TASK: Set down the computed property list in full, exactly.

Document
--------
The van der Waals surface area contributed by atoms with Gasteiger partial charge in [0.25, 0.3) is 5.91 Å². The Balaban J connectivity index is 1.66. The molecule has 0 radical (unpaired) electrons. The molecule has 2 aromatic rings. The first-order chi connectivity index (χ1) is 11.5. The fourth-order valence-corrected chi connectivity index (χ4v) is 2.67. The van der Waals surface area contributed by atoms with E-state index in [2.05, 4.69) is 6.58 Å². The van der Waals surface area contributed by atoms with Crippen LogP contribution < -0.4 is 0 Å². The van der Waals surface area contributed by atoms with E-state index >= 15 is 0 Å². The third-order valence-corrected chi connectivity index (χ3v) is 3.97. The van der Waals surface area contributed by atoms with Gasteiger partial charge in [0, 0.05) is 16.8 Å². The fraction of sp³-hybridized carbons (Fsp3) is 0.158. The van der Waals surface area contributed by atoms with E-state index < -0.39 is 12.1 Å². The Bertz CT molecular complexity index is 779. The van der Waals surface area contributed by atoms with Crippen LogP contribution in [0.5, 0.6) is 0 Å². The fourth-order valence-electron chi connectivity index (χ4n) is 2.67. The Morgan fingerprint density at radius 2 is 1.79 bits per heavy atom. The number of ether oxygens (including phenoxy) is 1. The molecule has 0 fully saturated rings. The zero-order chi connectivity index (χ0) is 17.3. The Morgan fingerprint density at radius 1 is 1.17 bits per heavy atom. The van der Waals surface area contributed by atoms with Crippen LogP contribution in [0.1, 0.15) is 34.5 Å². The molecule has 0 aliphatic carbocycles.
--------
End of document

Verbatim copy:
The van der Waals surface area contributed by atoms with Gasteiger partial charge in [0.25, 0.3) is 5.91 Å². The Balaban J connectivity index is 1.66. The molecule has 0 radical (unpaired) electrons. The molecule has 2 aromatic rings. The first-order chi connectivity index (χ1) is 11.5. The fourth-order valence-corrected chi connectivity index (χ4v) is 2.67. The van der Waals surface area contributed by atoms with E-state index in [2.05, 4.69) is 6.58 Å². The van der Waals surface area contributed by atoms with Crippen LogP contribution < -0.4 is 0 Å². The van der Waals surface area contributed by atoms with E-state index >= 15 is 0 Å². The third-order valence-corrected chi connectivity index (χ3v) is 3.97. The van der Waals surface area contributed by atoms with Gasteiger partial charge in [0, 0.05) is 16.8 Å². The fraction of sp³-hybridized carbons (Fsp3) is 0.158. The van der Waals surface area contributed by atoms with E-state index < -0.39 is 12.1 Å². The Bertz CT molecular complexity index is 779. The van der Waals surface area contributed by atoms with Crippen LogP contribution in [0.5, 0.6) is 0 Å². The fourth-order valence-electron chi connectivity index (χ4n) is 2.67. The Morgan fingerprint density at radius 2 is 1.79 bits per heavy atom. The number of ether oxygens (including phenoxy) is 1. The molecule has 0 fully saturated rings. The zero-order chi connectivity index (χ0) is 17.3. The Morgan fingerprint density at radius 1 is 1.17 bits per heavy atom. The van der Waals surface area contributed by atoms with Crippen LogP contribution in [0.1, 0.15) is 34.5 Å². The molecule has 0 aliphatic carbocycles.